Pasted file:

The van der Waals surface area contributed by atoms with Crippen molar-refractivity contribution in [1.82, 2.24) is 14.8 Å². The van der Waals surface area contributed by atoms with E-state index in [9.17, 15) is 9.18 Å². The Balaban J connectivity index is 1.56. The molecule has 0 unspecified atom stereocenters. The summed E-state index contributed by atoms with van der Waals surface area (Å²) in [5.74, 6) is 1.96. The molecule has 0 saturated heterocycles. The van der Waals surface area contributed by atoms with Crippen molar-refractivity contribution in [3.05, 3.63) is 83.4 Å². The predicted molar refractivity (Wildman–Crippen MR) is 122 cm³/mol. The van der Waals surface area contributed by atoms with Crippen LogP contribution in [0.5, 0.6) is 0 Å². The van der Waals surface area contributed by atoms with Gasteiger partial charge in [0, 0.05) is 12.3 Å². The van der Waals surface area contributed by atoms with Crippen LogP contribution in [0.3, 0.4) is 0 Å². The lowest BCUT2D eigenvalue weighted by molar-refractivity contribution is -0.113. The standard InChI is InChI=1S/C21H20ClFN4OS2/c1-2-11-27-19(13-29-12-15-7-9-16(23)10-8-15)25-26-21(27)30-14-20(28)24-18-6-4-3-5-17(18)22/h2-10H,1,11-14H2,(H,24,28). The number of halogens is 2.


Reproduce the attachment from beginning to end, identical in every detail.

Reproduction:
The van der Waals surface area contributed by atoms with Crippen molar-refractivity contribution in [1.82, 2.24) is 14.8 Å². The van der Waals surface area contributed by atoms with E-state index in [9.17, 15) is 9.18 Å². The Balaban J connectivity index is 1.56. The molecule has 0 unspecified atom stereocenters. The summed E-state index contributed by atoms with van der Waals surface area (Å²) in [5.74, 6) is 1.96. The molecule has 0 saturated heterocycles. The van der Waals surface area contributed by atoms with Crippen molar-refractivity contribution in [3.05, 3.63) is 83.4 Å². The predicted molar refractivity (Wildman–Crippen MR) is 122 cm³/mol. The van der Waals surface area contributed by atoms with Crippen LogP contribution in [0.5, 0.6) is 0 Å². The van der Waals surface area contributed by atoms with Gasteiger partial charge in [0, 0.05) is 12.3 Å². The van der Waals surface area contributed by atoms with Crippen LogP contribution in [0.3, 0.4) is 0 Å². The lowest BCUT2D eigenvalue weighted by molar-refractivity contribution is -0.113. The standard InChI is InChI=1S/C21H20ClFN4OS2/c1-2-11-27-19(13-29-12-15-7-9-16(23)10-8-15)25-26-21(27)30-14-20(28)24-18-6-4-3-5-17(18)22/h2-10H,1,11-14H2,(H,24,28). The number of halogens is 2.